Broadband Cable Association of Pennsylvania

NewsClips

May 14, 2012

NBC Broadcasting Chairman Ted Harbert is not a fan of satellite broadcaster Dish Network's new commercial-skipping device, the Auto Hop, which automatically deletes commercials from recorded prime-time programming from the four big broadcast networks. "I think this is an attack on our eco-system," Harbert said on NBC's conference call announcing the network's 2012-13 prime-time schedule. "I'm not for it."

Harbert declined to comment on whether NBC or its parent Comcast Corp. was preparing any sort of legal response to Dish Network Corp.'s new technology. He did say he would have an elaborate message to advertisers and Dish on Monday at Radio City Music Hall when the network presents its fall schedule to advertisers. Introduced last Thursday, Dish's Auto Hop is a component of Dish's PrimeTime Anytime feature on its digital video recorder service, which is called the Hopper. The Anytime feature automatically records the prime-time programming of CBS, NBC, ABC and Fox and stores the content on a rolling basis for eight days.

Viewers who use the PrimeTime feature can use the Auto Hop to literally black out commercials, provided the programs are watched the day after their original airing. The way it works is that the customer pushes a button and then when a commercial break appears, the screen goes black for a few seconds and then the program returns. The Auto Hop can't be used on live programming such as a sporting event that has been recorded. Dish, which has more than 14 million subscribers, is already starting to heavily market the device, even tweeting about it.

The broadcast networks have so far stayed mum about the Auto Hop but in the past have expressed great concern about any device that allows consumers to bypass commercials. While digital video recorders allow a viewer to fast-forward through spots, the commercial images still play on the screen, albeit faster. The Auto Hop gets rid of the advertisements altogether. The Auto Hop is being offered by Dish for use only on broadcast programming, not for shows on cable networks, even though that is technically possible. A Dish spokesman said the reason it is limited to broadcast shows is because those are the shows most frequently recorded by consumers. Whether that decision to offer the device only for a handful of channels provides fodder for a lawsuit will no doubt be revealed in the weeks ahead. Several years ago, the networks sued over a similar device called Replay TV and won on copyright infringement grounds. Wall Street Journal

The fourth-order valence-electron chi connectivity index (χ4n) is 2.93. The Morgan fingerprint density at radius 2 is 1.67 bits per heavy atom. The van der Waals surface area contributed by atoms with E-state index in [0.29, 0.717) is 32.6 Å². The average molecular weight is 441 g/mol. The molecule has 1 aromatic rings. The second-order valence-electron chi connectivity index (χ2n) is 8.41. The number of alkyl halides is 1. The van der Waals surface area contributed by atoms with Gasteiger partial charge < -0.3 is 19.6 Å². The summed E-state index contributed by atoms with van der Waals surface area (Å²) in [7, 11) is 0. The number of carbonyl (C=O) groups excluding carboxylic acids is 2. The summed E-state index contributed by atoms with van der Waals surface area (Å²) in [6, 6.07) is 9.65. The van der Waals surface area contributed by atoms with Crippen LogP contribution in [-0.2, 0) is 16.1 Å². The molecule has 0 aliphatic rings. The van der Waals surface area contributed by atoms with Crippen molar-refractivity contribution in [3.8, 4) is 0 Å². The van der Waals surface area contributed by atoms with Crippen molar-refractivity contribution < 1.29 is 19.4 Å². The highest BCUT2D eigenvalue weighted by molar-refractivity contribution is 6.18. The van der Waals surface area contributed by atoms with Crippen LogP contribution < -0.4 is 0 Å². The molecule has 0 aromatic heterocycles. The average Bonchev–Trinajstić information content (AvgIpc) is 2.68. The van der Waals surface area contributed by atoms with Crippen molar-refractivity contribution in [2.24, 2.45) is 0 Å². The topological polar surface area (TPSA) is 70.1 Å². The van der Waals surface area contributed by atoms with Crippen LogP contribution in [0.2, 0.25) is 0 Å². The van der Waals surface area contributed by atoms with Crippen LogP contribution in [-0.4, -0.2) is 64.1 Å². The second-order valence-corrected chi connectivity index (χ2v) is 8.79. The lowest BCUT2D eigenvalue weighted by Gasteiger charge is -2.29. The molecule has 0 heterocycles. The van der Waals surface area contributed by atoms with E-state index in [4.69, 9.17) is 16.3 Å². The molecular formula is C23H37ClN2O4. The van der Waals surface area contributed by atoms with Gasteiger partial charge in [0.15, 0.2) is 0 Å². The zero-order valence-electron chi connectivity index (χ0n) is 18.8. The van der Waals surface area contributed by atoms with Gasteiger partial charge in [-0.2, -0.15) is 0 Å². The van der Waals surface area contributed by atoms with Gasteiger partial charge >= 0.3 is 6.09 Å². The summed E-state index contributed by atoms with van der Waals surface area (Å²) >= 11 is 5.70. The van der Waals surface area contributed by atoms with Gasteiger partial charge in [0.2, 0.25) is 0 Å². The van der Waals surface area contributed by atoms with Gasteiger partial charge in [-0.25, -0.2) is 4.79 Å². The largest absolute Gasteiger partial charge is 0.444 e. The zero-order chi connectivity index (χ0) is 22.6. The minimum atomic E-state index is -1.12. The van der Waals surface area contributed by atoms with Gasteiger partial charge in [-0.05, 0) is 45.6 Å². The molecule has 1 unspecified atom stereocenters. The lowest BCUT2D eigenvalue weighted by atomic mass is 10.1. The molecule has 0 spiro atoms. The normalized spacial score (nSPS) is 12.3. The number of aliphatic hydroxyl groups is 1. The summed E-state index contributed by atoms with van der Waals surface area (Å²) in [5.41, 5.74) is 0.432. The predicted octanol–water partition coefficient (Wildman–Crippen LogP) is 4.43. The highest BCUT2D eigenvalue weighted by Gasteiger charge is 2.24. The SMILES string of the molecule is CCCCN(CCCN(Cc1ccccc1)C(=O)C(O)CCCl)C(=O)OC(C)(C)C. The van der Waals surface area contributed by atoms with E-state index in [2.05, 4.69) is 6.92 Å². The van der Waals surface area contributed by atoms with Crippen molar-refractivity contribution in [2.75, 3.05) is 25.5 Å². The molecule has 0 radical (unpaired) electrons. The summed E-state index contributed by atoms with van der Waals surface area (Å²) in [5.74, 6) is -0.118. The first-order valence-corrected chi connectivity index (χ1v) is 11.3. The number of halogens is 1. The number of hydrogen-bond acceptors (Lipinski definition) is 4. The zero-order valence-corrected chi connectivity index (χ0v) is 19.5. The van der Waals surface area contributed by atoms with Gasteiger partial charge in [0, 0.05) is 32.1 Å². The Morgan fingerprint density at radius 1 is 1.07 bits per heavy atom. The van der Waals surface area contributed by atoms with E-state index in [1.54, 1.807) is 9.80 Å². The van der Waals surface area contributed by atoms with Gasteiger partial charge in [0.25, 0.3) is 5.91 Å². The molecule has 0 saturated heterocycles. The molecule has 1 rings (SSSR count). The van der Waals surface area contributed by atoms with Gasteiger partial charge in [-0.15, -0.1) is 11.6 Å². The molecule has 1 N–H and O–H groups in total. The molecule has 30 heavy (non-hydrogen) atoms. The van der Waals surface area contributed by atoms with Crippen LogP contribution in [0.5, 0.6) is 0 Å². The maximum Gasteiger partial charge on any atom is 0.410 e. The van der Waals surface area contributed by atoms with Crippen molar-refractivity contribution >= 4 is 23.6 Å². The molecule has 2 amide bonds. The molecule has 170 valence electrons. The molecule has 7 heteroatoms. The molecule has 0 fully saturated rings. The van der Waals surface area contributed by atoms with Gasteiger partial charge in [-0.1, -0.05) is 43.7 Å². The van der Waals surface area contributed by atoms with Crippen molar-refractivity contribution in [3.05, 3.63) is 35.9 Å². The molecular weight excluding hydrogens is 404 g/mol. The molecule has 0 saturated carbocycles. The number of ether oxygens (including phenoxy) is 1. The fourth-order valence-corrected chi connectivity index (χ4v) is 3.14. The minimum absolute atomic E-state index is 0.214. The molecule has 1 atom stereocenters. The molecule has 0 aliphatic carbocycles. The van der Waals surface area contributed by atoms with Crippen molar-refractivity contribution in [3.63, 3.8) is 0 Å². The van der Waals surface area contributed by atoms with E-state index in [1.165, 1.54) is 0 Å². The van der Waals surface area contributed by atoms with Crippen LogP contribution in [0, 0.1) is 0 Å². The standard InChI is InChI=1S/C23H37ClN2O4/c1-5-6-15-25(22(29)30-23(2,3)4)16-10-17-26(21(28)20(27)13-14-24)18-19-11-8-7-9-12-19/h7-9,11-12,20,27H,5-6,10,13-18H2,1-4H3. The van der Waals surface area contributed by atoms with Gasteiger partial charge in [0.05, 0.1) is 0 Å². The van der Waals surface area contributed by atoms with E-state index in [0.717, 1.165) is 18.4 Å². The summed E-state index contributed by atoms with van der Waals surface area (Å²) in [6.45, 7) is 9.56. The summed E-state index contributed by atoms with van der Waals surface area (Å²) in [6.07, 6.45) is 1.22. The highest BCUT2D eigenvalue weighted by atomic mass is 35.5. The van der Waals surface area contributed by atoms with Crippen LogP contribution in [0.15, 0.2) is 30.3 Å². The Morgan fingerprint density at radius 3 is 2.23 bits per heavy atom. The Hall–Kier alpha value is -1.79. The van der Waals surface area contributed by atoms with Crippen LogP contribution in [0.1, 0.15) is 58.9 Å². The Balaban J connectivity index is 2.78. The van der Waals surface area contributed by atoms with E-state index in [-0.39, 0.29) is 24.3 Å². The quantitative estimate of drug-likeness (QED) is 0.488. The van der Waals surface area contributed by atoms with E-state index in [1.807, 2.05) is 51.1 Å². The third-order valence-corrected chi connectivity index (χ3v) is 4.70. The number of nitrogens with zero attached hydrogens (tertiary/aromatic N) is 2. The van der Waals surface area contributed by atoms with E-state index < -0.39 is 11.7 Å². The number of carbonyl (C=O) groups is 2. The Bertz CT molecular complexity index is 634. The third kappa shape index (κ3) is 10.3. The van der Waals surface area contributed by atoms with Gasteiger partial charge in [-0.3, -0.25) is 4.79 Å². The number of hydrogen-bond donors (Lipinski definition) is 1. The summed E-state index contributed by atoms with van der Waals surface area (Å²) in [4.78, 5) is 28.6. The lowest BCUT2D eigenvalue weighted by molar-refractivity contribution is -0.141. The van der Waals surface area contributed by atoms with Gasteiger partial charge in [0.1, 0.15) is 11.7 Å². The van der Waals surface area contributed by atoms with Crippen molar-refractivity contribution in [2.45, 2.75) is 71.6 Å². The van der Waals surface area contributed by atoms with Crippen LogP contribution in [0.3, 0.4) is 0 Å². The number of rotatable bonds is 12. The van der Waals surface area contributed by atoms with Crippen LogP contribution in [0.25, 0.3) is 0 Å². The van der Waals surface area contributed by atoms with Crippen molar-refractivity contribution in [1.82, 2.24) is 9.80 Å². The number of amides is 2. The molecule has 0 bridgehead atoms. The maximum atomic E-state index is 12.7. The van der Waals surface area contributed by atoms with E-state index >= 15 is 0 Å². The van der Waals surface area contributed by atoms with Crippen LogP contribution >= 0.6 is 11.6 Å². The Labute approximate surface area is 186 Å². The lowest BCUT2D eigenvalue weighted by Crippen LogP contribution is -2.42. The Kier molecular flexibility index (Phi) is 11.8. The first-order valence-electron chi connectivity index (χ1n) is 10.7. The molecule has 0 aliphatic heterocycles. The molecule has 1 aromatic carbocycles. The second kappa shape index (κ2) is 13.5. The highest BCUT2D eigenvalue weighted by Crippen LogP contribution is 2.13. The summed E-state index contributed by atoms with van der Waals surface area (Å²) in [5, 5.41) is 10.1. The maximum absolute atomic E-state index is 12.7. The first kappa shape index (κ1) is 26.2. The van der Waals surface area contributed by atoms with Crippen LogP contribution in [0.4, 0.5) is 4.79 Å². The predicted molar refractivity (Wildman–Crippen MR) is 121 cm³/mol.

AT&T Inc. Chief Executive Officer Randall Stephenson said Washington neds to figure out how to clear a regulatory logjam that's hampering wireless growth and forcing companies to raise prices.

The industry is waiting for the Federal Communications Commission to decide on Verizon Wireless's proposed $3.6 billion partnership with cable companies, including Comcast Corp. The review of that agreement, announced in December, is holding up related deals for spectrum by AT&T and others, Stephenson said. The popularity of the iPhone and other smartphones is putting pressure on existing networks, prompting wireless carriers to seek more capacity in crowded markets. The FCC has to sign off on each transaction, and its rate of decision making can't keep pace with the industry's evolving needs, he said. "The industry is just kind of stuck and we're all sitting here watching Verizon-Comcast waiting to see what happens," Stephenson said yesterday in an interview at Bloomberg headquarters in New York. "You have got to make sure we put spectrum in the market. They need to become liquid spectrum markets."